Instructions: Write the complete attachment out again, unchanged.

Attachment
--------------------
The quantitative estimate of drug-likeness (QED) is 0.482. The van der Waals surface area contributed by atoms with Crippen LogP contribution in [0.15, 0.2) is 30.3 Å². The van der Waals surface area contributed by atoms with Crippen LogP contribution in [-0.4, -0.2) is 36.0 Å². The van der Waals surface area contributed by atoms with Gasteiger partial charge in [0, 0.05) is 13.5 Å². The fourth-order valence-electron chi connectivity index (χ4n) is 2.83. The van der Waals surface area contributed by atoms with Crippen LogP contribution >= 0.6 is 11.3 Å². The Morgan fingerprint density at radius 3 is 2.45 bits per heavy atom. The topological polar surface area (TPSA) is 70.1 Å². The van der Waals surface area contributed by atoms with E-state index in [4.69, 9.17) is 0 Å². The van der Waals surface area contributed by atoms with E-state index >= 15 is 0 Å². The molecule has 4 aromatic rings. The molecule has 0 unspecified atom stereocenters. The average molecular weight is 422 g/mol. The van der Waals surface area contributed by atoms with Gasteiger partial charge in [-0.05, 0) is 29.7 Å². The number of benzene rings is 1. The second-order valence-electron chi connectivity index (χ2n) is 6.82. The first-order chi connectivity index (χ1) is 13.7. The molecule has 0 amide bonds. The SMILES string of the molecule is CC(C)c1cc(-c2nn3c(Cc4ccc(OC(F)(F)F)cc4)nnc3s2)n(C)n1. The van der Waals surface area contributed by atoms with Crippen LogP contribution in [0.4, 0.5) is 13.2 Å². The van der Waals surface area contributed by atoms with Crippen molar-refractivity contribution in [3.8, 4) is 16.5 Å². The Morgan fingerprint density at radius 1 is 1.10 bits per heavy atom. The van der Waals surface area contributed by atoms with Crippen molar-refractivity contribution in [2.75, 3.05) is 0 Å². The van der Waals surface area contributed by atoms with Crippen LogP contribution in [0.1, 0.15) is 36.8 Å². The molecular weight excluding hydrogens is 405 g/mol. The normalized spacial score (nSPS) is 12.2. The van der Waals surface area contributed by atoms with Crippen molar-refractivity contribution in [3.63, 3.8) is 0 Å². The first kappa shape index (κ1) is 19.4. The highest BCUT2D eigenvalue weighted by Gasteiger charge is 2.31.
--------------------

The quantitative estimate of drug-likeness (QED) is 0.482. The van der Waals surface area contributed by atoms with Crippen LogP contribution in [0.15, 0.2) is 30.3 Å². The van der Waals surface area contributed by atoms with Crippen LogP contribution in [-0.4, -0.2) is 36.0 Å². The van der Waals surface area contributed by atoms with Gasteiger partial charge in [0, 0.05) is 13.5 Å². The fourth-order valence-electron chi connectivity index (χ4n) is 2.83. The van der Waals surface area contributed by atoms with Crippen LogP contribution >= 0.6 is 11.3 Å². The Morgan fingerprint density at radius 3 is 2.45 bits per heavy atom. The topological polar surface area (TPSA) is 70.1 Å². The van der Waals surface area contributed by atoms with E-state index in [4.69, 9.17) is 0 Å². The van der Waals surface area contributed by atoms with E-state index >= 15 is 0 Å². The molecule has 4 aromatic rings. The molecule has 0 unspecified atom stereocenters. The average molecular weight is 422 g/mol. The van der Waals surface area contributed by atoms with Gasteiger partial charge in [-0.05, 0) is 29.7 Å². The number of benzene rings is 1. The second-order valence-electron chi connectivity index (χ2n) is 6.82. The first-order chi connectivity index (χ1) is 13.7. The molecule has 0 amide bonds. The SMILES string of the molecule is CC(C)c1cc(-c2nn3c(Cc4ccc(OC(F)(F)F)cc4)nnc3s2)n(C)n1. The van der Waals surface area contributed by atoms with Crippen LogP contribution in [0.4, 0.5) is 13.2 Å². The van der Waals surface area contributed by atoms with Crippen molar-refractivity contribution in [3.8, 4) is 16.5 Å². The Morgan fingerprint density at radius 1 is 1.10 bits per heavy atom. The van der Waals surface area contributed by atoms with Crippen molar-refractivity contribution in [2.75, 3.05) is 0 Å². The van der Waals surface area contributed by atoms with Crippen LogP contribution in [0.1, 0.15) is 36.8 Å². The molecular weight excluding hydrogens is 405 g/mol. The normalized spacial score (nSPS) is 12.2. The van der Waals surface area contributed by atoms with Crippen molar-refractivity contribution in [3.63, 3.8) is 0 Å². The first kappa shape index (κ1) is 19.4. The highest BCUT2D eigenvalue weighted by Gasteiger charge is 2.31.